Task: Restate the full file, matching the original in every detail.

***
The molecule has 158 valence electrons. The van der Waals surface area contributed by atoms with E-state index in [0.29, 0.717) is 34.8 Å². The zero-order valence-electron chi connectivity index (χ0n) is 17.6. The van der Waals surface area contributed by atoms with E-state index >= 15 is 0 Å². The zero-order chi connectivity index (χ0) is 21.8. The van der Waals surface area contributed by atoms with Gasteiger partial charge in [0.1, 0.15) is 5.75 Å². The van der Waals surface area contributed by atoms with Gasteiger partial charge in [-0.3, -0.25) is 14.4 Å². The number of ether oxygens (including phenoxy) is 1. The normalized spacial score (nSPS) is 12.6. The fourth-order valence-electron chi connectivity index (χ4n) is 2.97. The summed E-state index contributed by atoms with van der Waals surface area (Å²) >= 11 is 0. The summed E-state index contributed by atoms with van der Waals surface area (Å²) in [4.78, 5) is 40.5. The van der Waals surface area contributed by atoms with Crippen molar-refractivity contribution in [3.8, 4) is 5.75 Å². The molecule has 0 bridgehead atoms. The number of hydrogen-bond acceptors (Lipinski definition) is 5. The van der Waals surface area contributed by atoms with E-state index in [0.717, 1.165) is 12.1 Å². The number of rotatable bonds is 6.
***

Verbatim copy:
The molecule has 158 valence electrons. The van der Waals surface area contributed by atoms with E-state index in [0.29, 0.717) is 34.8 Å². The zero-order valence-electron chi connectivity index (χ0n) is 17.6. The van der Waals surface area contributed by atoms with E-state index >= 15 is 0 Å². The zero-order chi connectivity index (χ0) is 21.8. The van der Waals surface area contributed by atoms with Gasteiger partial charge in [0.1, 0.15) is 5.75 Å². The van der Waals surface area contributed by atoms with Gasteiger partial charge in [-0.3, -0.25) is 14.4 Å². The number of ether oxygens (including phenoxy) is 1. The normalized spacial score (nSPS) is 12.6. The fourth-order valence-electron chi connectivity index (χ4n) is 2.97. The summed E-state index contributed by atoms with van der Waals surface area (Å²) >= 11 is 0. The summed E-state index contributed by atoms with van der Waals surface area (Å²) in [4.78, 5) is 40.5. The van der Waals surface area contributed by atoms with Crippen molar-refractivity contribution in [3.8, 4) is 5.75 Å². The molecule has 0 bridgehead atoms. The number of hydrogen-bond acceptors (Lipinski definition) is 5. The van der Waals surface area contributed by atoms with E-state index in [0.717, 1.165) is 12.1 Å². The number of rotatable bonds is 6.